A combination of two Vertex Pharmaceuticals Inc. drugs improved lung function in patients with the most common form of cystic fibrosis, holding out the promise of a new treatment for the genetic illness. The company’s shares rose to their highest price in almost 14 years.
Vertex will seek regulatory approval in the fourth quarter for the treatment in the U.S. and the European Union based on the final-stage trials, dubbed TRAFFIC and TRANSPORT, the Boston-based company said in a statement today.
“Today’s results are a milestone for CF patients and their families, as well as for our company,” Vertex Chief Executive Officer Jeffrey Leiden said on a conference call. The goal is to treat as many people as possible, and he said the results provide “optimism that we can make new therapies possible for more patients.”
The combination of lumacaftor and Kalydeco, or ivacaftor, is the first treatment for the underlying cause of cystic fibrosis in patients with two copies of a genetic mutation known as F508del, the company said. Those patients total about half of those with the illness, and include more than 22,000 people ages 12 and over in North America, Europe and Australia.
“These data showed consistent evidence of clinical benefit in lung function and other measures of the disease,” Bonnie Ramsey, a professor of pediatrics at the University of Washington, said in the statement.
While the drug will be able to treat patients 12 and older, the company will also start testing on patients between ages 6 and 11, Leiden said.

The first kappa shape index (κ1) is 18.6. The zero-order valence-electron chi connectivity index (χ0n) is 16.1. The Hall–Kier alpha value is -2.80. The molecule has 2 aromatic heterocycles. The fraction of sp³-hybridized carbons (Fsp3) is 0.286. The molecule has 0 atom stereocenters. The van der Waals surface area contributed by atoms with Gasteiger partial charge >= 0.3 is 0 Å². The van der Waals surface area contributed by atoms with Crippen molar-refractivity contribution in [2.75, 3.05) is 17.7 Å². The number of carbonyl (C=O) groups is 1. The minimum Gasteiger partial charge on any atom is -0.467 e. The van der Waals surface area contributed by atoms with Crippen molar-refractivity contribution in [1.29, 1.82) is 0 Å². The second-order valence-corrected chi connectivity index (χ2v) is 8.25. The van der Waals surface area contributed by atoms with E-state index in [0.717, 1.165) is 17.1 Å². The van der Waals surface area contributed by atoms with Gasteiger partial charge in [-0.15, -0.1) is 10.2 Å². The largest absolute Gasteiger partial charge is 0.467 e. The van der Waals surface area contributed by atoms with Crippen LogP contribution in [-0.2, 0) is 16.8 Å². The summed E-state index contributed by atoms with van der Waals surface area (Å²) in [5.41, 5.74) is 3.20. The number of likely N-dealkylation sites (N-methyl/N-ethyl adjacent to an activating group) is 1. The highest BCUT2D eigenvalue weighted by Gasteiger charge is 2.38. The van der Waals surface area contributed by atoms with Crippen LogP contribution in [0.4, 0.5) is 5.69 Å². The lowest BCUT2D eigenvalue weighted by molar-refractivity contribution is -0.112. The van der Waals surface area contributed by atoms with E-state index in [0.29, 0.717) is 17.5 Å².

Vertex rose 40 percent to $93.53 at the close in New York, the biggest single-day gain since April 2013 and the highest price since November 2000. The jump increased the company’s market value to about $22.1 billion.
In the studies, which included 1,108 patients, those taking the drug saw lung function improve by 2.6 percent to 4 percent compared to those taking a placebo, Vertex said.
Mark Schoenebaum, an analyst with International Strategy & Investment Group LLC in New York, said the drugs could boost Vertex’s total sales to $5.5 billion by 2020.
“The data are good and will clearly support worldwide regulatory approval for this drug regimen,” he said. “I can’t see any reason why the vast majority of patients with the appropriate mutation will not want to take this regimen.”
The stock may go to $100, Schoenebaum said, with annual earnings per share in 2020 reaching $8.70. Vertex posted a loss last year. Kalydeco is already on the market, and had sales of $371 million for Vertex last year.
Cystic fibrosis is a deadly genetic disease that affects about 70,000 people around the world. In patients, a thick mucus clogs the lungs, hurting breathing. It also impedes the pancreas from making enzymes that help get nutrients to the body, according to the Cystic Fibrosis Foundation. Most patients don’t live into their 30s, according to Vertex.
Vertex executives declined to comment on the call on what the price of the treatment will be, and said they will consider patient population size and how big the clinical benefit is.
“Many people with CF and their families have been eagerly awaiting these results, and we are thrilled with the outcome,” Robert Beall, chief executive officer of the Cystic Fibrosis Foundation, said in an e-mail. “These studies further validate that we are on the right track to getting new and effective treatment into the hands of people with CF who so desperately need them.”
Geoffrey Porges, an analyst with Sanford C Bernstein & Co. in New York, questioned the new data, citing “limited effect” and missed secondary endpoints. He continues to rate the stock as an equivalent of buy, with a price target of $65.
“We prefer to remain on the sidelines for what is increasingly a single product story with still substantial market cap and investor interest,” he said in a note to clients.